My old course had an opening par 5 and the play was like molasses at the start.The stronger players had to wait for the green to clear before the hit their second shot.Seemed like forever on the first tee.Are there any top 100 courses that start with a par 5?

 Anthony


[Cough]

Just off the top of my head:  Riviera, Sand Hills, Los Angeles CC (North), Olympic (Lake).

Co Down & St Enodoc

Ciao
New plays planned for 2024: Fraserburgh, Hankley Common, Ashridge, Gog Magog Old & Cruden Bay St Olaf

PCCraig

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Re: 10 Things I Don’t Like in Design – Ian Andrew’s List
« Reply #29 on: January 30, 2011, 11:01:33 AM »
Ian:

I very nice list, thank you for taking the time to put it together.

I have to admit, many of the courses I grew up playing here in Chicago from the Nugent/Killian/Packard, etc... school of GCA featured most if not all of your 10. :D
H.P.S.

Buck Wolter

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Re: 10 Things I Don’t Like in Design – Ian Andrew’s List
« Reply #30 on: January 30, 2011, 11:18:17 AM »
Ian
I seem to remember you had  a Top 10 of things you like to incorporate in a design on your website some time ago.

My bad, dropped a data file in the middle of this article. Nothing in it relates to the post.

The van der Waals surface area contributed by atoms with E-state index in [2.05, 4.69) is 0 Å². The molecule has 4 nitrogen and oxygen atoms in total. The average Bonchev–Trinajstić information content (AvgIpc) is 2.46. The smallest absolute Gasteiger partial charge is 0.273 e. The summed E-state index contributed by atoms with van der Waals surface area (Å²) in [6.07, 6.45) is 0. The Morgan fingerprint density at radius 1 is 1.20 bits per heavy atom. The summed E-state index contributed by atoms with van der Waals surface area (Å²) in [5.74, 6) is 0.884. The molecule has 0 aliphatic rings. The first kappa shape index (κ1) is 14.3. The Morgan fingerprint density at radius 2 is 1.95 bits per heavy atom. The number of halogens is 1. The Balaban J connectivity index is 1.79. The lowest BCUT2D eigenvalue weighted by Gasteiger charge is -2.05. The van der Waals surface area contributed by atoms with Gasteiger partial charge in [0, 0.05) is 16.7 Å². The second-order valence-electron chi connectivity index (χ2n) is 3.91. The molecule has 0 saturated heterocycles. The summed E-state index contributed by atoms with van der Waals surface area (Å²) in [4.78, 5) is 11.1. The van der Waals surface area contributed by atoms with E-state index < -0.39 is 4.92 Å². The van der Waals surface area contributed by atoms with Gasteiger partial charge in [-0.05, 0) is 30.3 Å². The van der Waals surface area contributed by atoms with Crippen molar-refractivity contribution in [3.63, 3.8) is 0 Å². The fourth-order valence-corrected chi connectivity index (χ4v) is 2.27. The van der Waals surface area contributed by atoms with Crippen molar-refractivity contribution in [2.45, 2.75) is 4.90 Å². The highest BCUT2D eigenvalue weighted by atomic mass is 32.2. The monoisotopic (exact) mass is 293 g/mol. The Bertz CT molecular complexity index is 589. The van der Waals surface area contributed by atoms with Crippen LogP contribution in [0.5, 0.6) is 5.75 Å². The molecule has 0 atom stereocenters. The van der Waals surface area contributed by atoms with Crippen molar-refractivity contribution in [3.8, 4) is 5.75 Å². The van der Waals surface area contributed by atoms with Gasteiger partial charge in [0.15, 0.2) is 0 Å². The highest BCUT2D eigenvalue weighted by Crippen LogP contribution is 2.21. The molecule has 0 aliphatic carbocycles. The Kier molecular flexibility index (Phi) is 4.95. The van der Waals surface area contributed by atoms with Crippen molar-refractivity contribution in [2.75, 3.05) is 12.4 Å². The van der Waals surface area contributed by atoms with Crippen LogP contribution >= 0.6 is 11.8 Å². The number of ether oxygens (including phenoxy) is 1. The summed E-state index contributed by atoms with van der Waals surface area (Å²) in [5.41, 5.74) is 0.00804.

That would be an interesting counterpoint.


Buck
Those who torment us for our own good will torment us without end, for they do so with the approval of their own conscience -- CS Lewis

Terry Lavin

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Re: 10 Things I Don’t Like in Design – Ian Andrew’s List
« Reply #31 on: January 30, 2011, 11:22:33 AM »
Ian,

Well done, indeed.  This is a quick, handy and articulate list of "please-don'ts" of golf course architecture.  Just the sort of "preaching to the choir" that I love hereabouts!
Nobody ever went broke underestimating the intelligence of the American people.  H.L. Mencken

Garland Bayley

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Re: 10 Things I Don’t Like in Design – Ian Andrew’s List
« Reply #32 on: January 30, 2011, 11:27:39 AM »